Bruce Montague
Bill C-68 Court Challenge
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This Case Epilogue written February 1, 2017 is intended to provide context to this web site as it documents a Canadian constitutional challenge spanning from 2004 to 2016. Bruce Montague determined to expose the constitutional violations in the Canadian Firearms Act. After being charged, mounting a constitutional challenge and appealing to the Supreme Court of Canada, Montague's case was dismissed without reasons. With Bruce in jail, the Montagues then faced an another twist of injustice -- the confiscation of their home and property by the Ontario government. The Montagues fought the civil forfeiture of their home for years until, in the summer of 2016, the Canadian Constitution Foundation was instrumental in negotiating with the Ontario Civil Forfeiture department to drop the lien against the Montague home. The Canadian Constitution Foundation deserves our support as they continue to fight other cases of injustice around the country. YOU COULD BE NEXT! Canada is undergoing a quiet revolution and your fundamental rights and freedoms are at stake!
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Nov7: Ont. man vows to take constitutional challenge of firearms act to top court

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Published Wednesday November 7th, 2007

DRYDEN, Ont. - A gunsmith from the Dryden, Ont., area lost his constitutional challenge of the Federal Firearms Act this week, but said is still willing to take it all the way to the Supreme Court of Canada.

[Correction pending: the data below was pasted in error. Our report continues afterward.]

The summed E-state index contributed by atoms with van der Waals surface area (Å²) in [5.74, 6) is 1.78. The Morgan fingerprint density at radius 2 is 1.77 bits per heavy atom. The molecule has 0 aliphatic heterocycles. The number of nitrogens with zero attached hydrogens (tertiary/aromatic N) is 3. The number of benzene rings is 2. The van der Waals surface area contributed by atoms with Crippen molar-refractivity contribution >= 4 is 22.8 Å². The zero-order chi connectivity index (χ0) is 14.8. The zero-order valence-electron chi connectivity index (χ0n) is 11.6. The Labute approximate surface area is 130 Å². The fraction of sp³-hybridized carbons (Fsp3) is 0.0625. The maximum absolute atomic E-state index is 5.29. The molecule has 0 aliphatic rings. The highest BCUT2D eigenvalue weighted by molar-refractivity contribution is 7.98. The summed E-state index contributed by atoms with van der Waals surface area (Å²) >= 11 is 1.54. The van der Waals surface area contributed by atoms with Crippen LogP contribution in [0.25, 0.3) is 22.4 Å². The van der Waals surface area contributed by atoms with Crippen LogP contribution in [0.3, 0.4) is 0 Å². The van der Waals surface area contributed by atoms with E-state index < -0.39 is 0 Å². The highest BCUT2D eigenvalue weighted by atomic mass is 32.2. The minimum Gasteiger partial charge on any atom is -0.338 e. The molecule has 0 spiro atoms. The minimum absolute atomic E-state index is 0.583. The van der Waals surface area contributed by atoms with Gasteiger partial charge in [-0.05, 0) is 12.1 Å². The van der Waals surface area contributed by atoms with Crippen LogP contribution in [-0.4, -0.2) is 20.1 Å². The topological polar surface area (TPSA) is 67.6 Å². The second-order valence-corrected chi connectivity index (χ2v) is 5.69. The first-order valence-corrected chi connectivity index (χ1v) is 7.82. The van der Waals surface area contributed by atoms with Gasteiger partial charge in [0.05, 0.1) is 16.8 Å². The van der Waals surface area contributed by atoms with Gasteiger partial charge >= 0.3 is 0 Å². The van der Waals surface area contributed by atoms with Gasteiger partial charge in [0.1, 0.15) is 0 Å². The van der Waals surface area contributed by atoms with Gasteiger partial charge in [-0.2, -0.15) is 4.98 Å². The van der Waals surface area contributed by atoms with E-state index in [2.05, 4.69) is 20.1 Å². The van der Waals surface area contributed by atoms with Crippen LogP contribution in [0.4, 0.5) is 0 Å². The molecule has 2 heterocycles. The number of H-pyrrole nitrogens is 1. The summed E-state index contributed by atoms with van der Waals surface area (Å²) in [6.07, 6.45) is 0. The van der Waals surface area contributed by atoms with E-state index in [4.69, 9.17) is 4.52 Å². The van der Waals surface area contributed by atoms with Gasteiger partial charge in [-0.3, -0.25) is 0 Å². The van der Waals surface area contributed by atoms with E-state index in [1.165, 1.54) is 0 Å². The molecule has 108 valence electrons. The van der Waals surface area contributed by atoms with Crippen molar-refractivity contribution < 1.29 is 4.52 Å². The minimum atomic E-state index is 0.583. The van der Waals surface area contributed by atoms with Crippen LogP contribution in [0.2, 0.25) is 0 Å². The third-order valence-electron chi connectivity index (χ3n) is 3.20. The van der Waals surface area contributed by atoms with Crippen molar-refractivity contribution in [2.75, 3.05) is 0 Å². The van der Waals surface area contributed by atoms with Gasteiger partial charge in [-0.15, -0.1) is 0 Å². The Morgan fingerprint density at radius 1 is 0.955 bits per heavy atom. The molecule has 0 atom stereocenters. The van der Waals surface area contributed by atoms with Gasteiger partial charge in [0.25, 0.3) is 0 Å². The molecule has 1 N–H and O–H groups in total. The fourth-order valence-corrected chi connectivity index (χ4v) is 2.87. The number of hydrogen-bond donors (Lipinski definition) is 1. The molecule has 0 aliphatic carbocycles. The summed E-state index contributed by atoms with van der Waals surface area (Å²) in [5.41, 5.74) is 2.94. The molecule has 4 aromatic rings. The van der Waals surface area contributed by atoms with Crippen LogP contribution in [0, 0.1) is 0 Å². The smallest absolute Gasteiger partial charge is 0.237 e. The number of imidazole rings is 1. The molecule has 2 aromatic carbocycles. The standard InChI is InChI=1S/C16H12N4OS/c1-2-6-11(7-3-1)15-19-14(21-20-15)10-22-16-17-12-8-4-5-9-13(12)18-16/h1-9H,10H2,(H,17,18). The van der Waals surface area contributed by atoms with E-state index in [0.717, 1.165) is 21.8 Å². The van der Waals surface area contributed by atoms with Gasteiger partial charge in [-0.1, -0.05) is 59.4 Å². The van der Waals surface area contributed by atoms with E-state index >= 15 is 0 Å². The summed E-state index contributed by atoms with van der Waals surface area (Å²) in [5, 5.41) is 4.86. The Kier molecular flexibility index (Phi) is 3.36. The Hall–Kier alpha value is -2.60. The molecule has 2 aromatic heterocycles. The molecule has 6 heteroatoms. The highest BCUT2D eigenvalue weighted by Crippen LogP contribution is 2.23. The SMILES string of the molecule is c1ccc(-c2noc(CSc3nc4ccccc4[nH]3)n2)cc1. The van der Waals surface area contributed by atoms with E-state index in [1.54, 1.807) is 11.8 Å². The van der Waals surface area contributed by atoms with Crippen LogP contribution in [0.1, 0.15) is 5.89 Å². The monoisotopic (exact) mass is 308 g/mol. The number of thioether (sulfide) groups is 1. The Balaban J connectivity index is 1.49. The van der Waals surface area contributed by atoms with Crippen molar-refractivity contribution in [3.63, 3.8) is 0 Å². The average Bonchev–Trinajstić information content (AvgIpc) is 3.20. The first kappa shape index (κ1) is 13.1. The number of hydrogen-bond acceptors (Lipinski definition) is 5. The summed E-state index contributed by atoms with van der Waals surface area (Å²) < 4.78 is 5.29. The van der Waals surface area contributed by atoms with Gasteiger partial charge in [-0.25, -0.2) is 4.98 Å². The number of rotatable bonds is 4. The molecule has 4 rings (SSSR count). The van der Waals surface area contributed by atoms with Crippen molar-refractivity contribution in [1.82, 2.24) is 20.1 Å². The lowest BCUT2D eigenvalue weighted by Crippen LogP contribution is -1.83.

Bruce Montague is charged with 53 weapons-related offences, including the unauthorized possession and careless storage of non-restricted firearms. His wife Donna Montague is facing three similar charges.

Their charter application argued that the current law, which requires all gun owners to obtain a licence, breaches a citizen's right to possess firearms.

Montague said the judge's verdict doesn't sit well with him.

"He did though, acknowledge that we do have a right to firearms ownership, but then he deferred that to saying Parliament has a responsibility to be able to restrict that right," Montague said.

"We don't quibble with that point in itself. The real thrust of our argument is, they've done more than just restricted the right - they've obliterated the right and turned it into a privilege."

Montague's lawyers said Canada should replace the system with a list or registry of criminals prohibited from owning or possessing a firearm.

Montague's criminal trial is scheduled to begin next Tuesday in Kenora - with the same judge presiding over it as his constitutional challenge.

"I've got a funny feeling that things aren't really stacked in my favour," he said.

Montague was arrested by Ontario Provincial Police on Sept. 11, 2004, at a Dryden gun show. The hearing for his constitutional challenge was supposed to take place in October 2006, but a judge delayed it to March 2007 to allow evidence to be recorded via written affidavits from the two defence witnesses.

Montague then fired his lawyer in March, further delaying the hearing until late October.

"Next step would be the (Superior) Court of Ontario and the next step after that is the Supreme Court of Canada, so we're really only at first base," he said.

"It's been a long road getting to first base. I just hope I don't grow old and die by the time we get to the Supreme Court of Canada."


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